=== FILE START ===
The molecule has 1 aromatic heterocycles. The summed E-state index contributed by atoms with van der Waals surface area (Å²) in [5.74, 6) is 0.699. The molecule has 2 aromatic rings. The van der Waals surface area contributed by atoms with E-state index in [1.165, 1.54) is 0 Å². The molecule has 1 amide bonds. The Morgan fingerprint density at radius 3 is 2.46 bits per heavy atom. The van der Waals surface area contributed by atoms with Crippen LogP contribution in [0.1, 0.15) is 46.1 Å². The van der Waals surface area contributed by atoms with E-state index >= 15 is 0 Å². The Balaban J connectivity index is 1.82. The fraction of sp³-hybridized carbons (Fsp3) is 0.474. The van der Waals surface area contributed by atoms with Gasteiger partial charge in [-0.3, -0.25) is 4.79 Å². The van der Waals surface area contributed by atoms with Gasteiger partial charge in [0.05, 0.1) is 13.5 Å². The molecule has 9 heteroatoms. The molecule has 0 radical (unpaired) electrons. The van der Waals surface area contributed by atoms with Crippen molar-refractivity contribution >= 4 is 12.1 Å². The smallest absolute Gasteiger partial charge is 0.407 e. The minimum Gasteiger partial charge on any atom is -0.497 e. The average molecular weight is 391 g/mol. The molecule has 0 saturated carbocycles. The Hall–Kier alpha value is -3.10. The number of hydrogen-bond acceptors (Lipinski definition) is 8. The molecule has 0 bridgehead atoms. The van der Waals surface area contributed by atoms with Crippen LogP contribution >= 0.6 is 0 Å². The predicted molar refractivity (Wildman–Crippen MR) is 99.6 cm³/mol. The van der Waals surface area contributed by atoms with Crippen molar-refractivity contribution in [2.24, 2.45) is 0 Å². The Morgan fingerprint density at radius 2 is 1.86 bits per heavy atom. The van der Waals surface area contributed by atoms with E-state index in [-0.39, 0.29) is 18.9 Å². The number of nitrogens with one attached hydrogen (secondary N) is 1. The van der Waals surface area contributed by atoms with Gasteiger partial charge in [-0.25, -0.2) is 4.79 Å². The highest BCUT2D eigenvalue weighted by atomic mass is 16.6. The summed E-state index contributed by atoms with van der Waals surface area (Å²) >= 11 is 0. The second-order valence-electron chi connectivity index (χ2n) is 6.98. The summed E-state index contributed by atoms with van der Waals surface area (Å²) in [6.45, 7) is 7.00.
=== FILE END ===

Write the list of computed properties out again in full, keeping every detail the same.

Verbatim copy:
The molecule has 1 aromatic heterocycles. The summed E-state index contributed by atoms with van der Waals surface area (Å²) in [5.74, 6) is 0.699. The molecule has 2 aromatic rings. The van der Waals surface area contributed by atoms with E-state index in [1.165, 1.54) is 0 Å². The molecule has 1 amide bonds. The Morgan fingerprint density at radius 3 is 2.46 bits per heavy atom. The van der Waals surface area contributed by atoms with Crippen LogP contribution in [0.1, 0.15) is 46.1 Å². The van der Waals surface area contributed by atoms with E-state index >= 15 is 0 Å². The Balaban J connectivity index is 1.82. The fraction of sp³-hybridized carbons (Fsp3) is 0.474. The van der Waals surface area contributed by atoms with Gasteiger partial charge in [-0.3, -0.25) is 4.79 Å². The van der Waals surface area contributed by atoms with Gasteiger partial charge in [0.05, 0.1) is 13.5 Å². The molecule has 9 heteroatoms. The molecule has 0 radical (unpaired) electrons. The van der Waals surface area contributed by atoms with Crippen molar-refractivity contribution >= 4 is 12.1 Å². The smallest absolute Gasteiger partial charge is 0.407 e. The minimum Gasteiger partial charge on any atom is -0.497 e. The average molecular weight is 391 g/mol. The molecule has 0 saturated carbocycles. The Hall–Kier alpha value is -3.10. The number of hydrogen-bond acceptors (Lipinski definition) is 8. The molecule has 0 bridgehead atoms. The van der Waals surface area contributed by atoms with Crippen LogP contribution >= 0.6 is 0 Å². The predicted molar refractivity (Wildman–Crippen MR) is 99.6 cm³/mol. The van der Waals surface area contributed by atoms with Crippen molar-refractivity contribution in [2.24, 2.45) is 0 Å². The Morgan fingerprint density at radius 2 is 1.86 bits per heavy atom. The van der Waals surface area contributed by atoms with E-state index in [-0.39, 0.29) is 18.9 Å². The number of nitrogens with one attached hydrogen (secondary N) is 1. The van der Waals surface area contributed by atoms with Gasteiger partial charge in [-0.25, -0.2) is 4.79 Å². The highest BCUT2D eigenvalue weighted by atomic mass is 16.6. The summed E-state index contributed by atoms with van der Waals surface area (Å²) >= 11 is 0. The second-order valence-electron chi connectivity index (χ2n) is 6.98. The summed E-state index contributed by atoms with van der Waals surface area (Å²) in [6.45, 7) is 7.00.